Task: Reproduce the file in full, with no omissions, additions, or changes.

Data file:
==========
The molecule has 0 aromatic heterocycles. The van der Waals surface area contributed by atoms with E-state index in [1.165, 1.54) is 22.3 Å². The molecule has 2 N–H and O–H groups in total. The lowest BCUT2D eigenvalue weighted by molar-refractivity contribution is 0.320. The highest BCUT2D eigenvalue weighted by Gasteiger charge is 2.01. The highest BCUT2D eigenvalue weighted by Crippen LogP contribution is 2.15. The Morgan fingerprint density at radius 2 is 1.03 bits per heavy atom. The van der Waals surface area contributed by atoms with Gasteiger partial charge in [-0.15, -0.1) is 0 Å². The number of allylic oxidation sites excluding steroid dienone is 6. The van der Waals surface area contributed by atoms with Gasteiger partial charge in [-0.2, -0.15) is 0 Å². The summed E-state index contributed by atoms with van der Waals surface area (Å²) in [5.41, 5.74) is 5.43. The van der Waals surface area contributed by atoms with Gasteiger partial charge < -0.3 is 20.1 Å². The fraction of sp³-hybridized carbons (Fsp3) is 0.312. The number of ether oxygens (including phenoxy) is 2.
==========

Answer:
The molecule has 0 aromatic heterocycles. The van der Waals surface area contributed by atoms with E-state index in [1.165, 1.54) is 22.3 Å². The molecule has 2 N–H and O–H groups in total. The lowest BCUT2D eigenvalue weighted by molar-refractivity contribution is 0.320. The highest BCUT2D eigenvalue weighted by Gasteiger charge is 2.01. The highest BCUT2D eigenvalue weighted by Crippen LogP contribution is 2.15. The Morgan fingerprint density at radius 2 is 1.03 bits per heavy atom. The van der Waals surface area contributed by atoms with Gasteiger partial charge in [-0.15, -0.1) is 0 Å². The number of allylic oxidation sites excluding steroid dienone is 6. The van der Waals surface area contributed by atoms with Gasteiger partial charge in [-0.2, -0.15) is 0 Å². The summed E-state index contributed by atoms with van der Waals surface area (Å²) in [5.41, 5.74) is 5.43. The van der Waals surface area contributed by atoms with Gasteiger partial charge < -0.3 is 20.1 Å². The fraction of sp³-hybridized carbons (Fsp3) is 0.312. The number of ether oxygens (including phenoxy) is 2.